Māori-led education for sustainability – collective learning through observatories

Project commenced:

This ummer intern project will document Māori community engagement with open days and public observatories as a means of achieving the goals of transformative education in a more culturally appropriate and publicly accessible form.

Northland has a long history of agricultural extension services and open days on farms, but those legacies were threatened by neoliberal reforms over the last three decades. Te Uri o Hau, Ngāti Wai and Ngāpuhi have reinvented those approaches for cultural and environmental health purposes and in intergenerational learning initiatives. Their intent is to promote a transition to sustainability, but also to implement responsibly strategic cultural objectives and Treaty settlements.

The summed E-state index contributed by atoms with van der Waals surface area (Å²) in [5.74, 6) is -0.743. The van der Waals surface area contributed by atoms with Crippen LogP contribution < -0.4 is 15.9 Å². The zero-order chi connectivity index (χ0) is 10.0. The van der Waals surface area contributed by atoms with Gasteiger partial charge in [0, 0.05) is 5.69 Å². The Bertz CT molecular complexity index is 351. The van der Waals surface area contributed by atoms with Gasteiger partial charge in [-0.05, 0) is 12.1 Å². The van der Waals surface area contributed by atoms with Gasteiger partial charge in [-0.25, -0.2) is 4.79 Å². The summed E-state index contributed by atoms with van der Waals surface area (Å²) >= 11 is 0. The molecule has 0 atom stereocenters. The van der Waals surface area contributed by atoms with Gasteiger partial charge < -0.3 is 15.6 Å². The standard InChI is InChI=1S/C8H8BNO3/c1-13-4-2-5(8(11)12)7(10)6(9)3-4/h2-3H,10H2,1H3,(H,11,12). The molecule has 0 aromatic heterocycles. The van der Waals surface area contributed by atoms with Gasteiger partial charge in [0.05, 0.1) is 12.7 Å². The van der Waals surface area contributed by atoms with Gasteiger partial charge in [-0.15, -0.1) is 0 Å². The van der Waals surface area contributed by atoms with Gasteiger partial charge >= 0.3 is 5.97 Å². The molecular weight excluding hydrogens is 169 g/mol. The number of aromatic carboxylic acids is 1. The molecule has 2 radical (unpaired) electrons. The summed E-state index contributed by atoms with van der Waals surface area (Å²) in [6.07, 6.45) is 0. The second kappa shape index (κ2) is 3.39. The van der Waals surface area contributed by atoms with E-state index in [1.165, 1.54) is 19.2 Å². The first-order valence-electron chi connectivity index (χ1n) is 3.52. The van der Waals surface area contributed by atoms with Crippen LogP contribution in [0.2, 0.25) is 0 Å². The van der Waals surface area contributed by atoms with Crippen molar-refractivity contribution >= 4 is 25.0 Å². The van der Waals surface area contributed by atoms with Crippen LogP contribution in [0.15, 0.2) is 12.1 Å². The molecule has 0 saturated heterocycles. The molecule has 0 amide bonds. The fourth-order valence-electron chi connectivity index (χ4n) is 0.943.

A secondary intent is to demonstrate indigenous forms of leadership in a publicly visible way that will invert the conventional gaze of education for sustainability – to educate Pakeha about the advantages of collective action, practices, and ownership in realizing environmentally appropriate development.

Intern - Danielle Newton
Ngāti Wai, Ngāpuhi, Patuharakeke
University of Auckland
Supervisor - Brad Coombes
University of Auckland

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